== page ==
Two years after demonetisation: A look at what has happened so far
Two years after demonetisation came into effect on November 8, 2016, the BJP-led government continues to defend the move meant to “wipe out illegal money” even as the Opposition terms the step as “ill-advised” and “Tughlaqi”. On Thursday, the second anniversary of demonetisation, the Congress has declared to hold protests across the country and seek an apology from Prime Minister Narendra Modi for “ruining” and “wrecking” the country’s economy. The party suggested that the PM should well address the nation at 8 pm much like he did two years ago when he announced the noteban with no prior notice.
The noteban exercise rendered 86 per cent of India’s old currencies of Rs 500 and Rs 1,000 invalid.
Congress to hold nationwide protests
Calling demonetisation an exercise comparable to Delhi Sultan Muhammad bin Tughlaq’s ill-advised monetary reforms in the 14th century, Congress leader Manish Tewari said none of the objectives of note ban had materialised two years later.
“Two years ago, the PM announced demonetisation for three reasons — to curb black money, weed out fake notes and proscribe terror funding. Two years later, none of those objectives has materialised. In fact, there is more cash in circulation today than there was in 2016,” he said at a press conference.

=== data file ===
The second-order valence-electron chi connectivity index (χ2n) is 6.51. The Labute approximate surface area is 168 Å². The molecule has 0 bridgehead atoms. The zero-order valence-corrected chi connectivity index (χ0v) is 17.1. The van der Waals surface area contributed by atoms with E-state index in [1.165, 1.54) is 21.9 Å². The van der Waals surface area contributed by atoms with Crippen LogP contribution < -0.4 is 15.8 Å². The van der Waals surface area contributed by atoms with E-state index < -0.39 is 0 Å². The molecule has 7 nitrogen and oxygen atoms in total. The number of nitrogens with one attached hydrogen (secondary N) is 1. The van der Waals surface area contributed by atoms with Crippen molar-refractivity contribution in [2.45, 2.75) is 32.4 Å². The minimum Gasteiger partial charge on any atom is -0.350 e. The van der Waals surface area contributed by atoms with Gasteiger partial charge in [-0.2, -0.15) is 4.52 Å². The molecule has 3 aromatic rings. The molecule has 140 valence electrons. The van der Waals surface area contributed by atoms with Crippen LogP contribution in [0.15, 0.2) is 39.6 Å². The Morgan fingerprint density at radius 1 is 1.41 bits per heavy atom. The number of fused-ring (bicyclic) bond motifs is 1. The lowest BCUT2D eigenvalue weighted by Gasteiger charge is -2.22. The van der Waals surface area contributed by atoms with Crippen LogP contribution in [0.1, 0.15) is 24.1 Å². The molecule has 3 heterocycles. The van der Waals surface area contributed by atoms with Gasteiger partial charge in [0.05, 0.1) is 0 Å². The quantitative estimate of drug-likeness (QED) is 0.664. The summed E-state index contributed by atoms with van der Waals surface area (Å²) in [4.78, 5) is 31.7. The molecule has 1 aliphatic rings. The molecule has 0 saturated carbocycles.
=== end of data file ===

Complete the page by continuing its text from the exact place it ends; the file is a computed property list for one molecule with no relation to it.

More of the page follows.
The protest on Thursday will be led by Congress president Rahul Gandhi and other senior leaders.
Last year, the Congress had marked the first anniversary of demonetisation as a “black day” against the NDA government, while the government celebrated November 8 as “anti-black money day”. Thousands of Congress workers had held a protest at Azad Maidan in south Mumbai.
On November 8, 2016, PM Modi, in an unexpected move, announced the scrapping of the existing Rs 500 and Rs 1,000 notes with immediate effect. The sudden withdrawal of notes led to liquidity shortage, with long queues outside banks. It had also roiled the economy, with demand falling, businesses facing a crisis, and GDP growth declining close to 1.5 per cent. Many small units were hit hard, with many reporting huge losses even after nine months.
About 115 people reportedly died standing in queues to withdraw money from their bank accounts. The RBI gradually introduced Rs 500 and Rs 2,000 notes in place of the notes withdrawn, but the pace of remonetisation was very slow. This, because the ATM machines had to be recalibrated as they were not manufactured for the sizes of the new Rs 2000 and Rs 500 notes.
The central government and the RBI issued 74 notifications during its execution period of 50 days that included several rollbacks. After demonetisation was announced, the government had allowed the exchange of Rs 500 and Rs 1,000 notes at all banks and RBI branches till December 30, 2016. It had initially allowed withdrawal of only Rs 2,000 per day per card (via ATMs) and over-the-counter exchange of Rs 4,000 per day per account, but increased this to Rs 2,500 and Rs 4,500 respectively on November 13. It later limited the over-the-counter exchange of currency to Rs 2,000 on November 18, before stopping the facility all together on November 24, 2016.